The standoff between a Filipino warship and two Chinese surveillance vessels began over disputed fishing rights in a part of the South China Sea, where both countries claim sovereignty, but much more than seafood is at stake for the PRC. China wants to dominate the territory, but strong-arming its smaller neighbors drives them straight toward Uncle Sam.
China’s navy easily surpasses the capabilities of countries like the Philippines, Vietnam, or Indonesia, but almost all of China’s neighbors have security agreements with the United States, which include joint military exercises and hosting U.S. troops and equipment. Beijing doesn’t want its antagonism to inadvertently strengthen these relationships; at the same time, it doesn’t enjoy playing into Washington’s agenda by compromising its interests to peacefully resolve territorial disputes in multilateral forums.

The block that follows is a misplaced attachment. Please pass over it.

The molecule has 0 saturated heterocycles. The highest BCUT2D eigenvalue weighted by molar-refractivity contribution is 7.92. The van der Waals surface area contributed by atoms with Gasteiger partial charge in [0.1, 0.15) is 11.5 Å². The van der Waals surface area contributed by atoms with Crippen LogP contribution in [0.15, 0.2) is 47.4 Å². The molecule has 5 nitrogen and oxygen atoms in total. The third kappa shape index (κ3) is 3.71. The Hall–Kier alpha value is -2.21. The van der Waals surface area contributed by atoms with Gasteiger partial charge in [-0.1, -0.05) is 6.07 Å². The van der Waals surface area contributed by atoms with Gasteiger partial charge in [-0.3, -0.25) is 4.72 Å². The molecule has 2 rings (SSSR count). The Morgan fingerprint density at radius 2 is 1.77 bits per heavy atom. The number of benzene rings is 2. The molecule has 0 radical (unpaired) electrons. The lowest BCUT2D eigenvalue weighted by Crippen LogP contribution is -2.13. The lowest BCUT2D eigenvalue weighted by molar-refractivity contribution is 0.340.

But China isn’t the only country with a strategic dilemma in the region. Washington doesn’t want countries like the Philippines to lose faith in their American ally—but it also doesn’t want to be dragged into an endless series of disputes with China. It’s in the interest of China’s neighbors to use their Washington connection as a way to push Beijing, but Washington’s goal is to reduce tension in the South China Sea, not to raise it.
The best case scenario, and the goal toward which Washington should be working, is an agreement on the economic exploitation of and free navigation in the South China Sea. That will take some diplomatic heavy lifting, but the stepped up U.S. presence in the region puts the quest for a South China Sea agreement high up on America’s diplomatic to-do list.